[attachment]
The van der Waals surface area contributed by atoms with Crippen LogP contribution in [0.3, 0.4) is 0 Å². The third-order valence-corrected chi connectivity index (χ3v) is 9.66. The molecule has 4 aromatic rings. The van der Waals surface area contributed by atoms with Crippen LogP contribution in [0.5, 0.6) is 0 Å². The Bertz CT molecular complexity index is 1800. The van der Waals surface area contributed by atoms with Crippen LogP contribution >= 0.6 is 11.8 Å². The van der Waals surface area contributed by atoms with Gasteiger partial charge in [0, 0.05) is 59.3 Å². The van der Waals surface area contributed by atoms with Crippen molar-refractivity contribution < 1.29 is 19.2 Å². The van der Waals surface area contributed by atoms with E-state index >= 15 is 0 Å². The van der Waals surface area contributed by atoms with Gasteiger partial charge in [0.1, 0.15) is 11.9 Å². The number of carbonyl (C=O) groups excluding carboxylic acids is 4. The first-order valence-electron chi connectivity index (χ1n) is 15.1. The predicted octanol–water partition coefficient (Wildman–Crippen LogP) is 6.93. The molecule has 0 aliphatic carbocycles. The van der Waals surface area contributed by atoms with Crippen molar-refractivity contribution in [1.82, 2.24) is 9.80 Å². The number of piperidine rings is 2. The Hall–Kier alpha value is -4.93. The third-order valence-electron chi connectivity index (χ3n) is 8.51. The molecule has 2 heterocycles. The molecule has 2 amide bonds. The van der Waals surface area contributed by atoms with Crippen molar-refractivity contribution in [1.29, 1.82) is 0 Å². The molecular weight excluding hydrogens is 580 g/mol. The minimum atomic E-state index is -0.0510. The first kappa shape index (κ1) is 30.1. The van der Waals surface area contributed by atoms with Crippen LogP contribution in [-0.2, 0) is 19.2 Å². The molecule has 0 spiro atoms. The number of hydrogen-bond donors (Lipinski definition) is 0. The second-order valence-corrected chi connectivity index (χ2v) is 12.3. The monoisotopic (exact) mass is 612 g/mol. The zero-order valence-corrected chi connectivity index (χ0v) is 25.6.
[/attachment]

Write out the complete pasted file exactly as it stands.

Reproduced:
The van der Waals surface area contributed by atoms with Crippen LogP contribution in [0.3, 0.4) is 0 Å². The third-order valence-corrected chi connectivity index (χ3v) is 9.66. The molecule has 4 aromatic rings. The van der Waals surface area contributed by atoms with Crippen LogP contribution in [0.5, 0.6) is 0 Å². The Bertz CT molecular complexity index is 1800. The van der Waals surface area contributed by atoms with Crippen LogP contribution >= 0.6 is 11.8 Å². The van der Waals surface area contributed by atoms with Gasteiger partial charge in [0, 0.05) is 59.3 Å². The van der Waals surface area contributed by atoms with Crippen molar-refractivity contribution < 1.29 is 19.2 Å². The van der Waals surface area contributed by atoms with E-state index >= 15 is 0 Å². The van der Waals surface area contributed by atoms with Gasteiger partial charge in [0.1, 0.15) is 11.9 Å². The number of carbonyl (C=O) groups excluding carboxylic acids is 4. The first-order valence-electron chi connectivity index (χ1n) is 15.1. The predicted octanol–water partition coefficient (Wildman–Crippen LogP) is 6.93. The molecule has 0 aliphatic carbocycles. The van der Waals surface area contributed by atoms with Crippen molar-refractivity contribution in [1.82, 2.24) is 9.80 Å². The number of piperidine rings is 2. The Hall–Kier alpha value is -4.93. The third-order valence-electron chi connectivity index (χ3n) is 8.51. The molecule has 2 heterocycles. The molecule has 2 amide bonds. The van der Waals surface area contributed by atoms with Crippen molar-refractivity contribution in [1.29, 1.82) is 0 Å². The molecular weight excluding hydrogens is 580 g/mol. The minimum atomic E-state index is -0.0510. The first kappa shape index (κ1) is 30.1. The van der Waals surface area contributed by atoms with Crippen LogP contribution in [-0.2, 0) is 19.2 Å². The molecule has 0 spiro atoms. The number of hydrogen-bond donors (Lipinski definition) is 0. The second-order valence-corrected chi connectivity index (χ2v) is 12.3. The monoisotopic (exact) mass is 612 g/mol. The zero-order valence-corrected chi connectivity index (χ0v) is 25.6.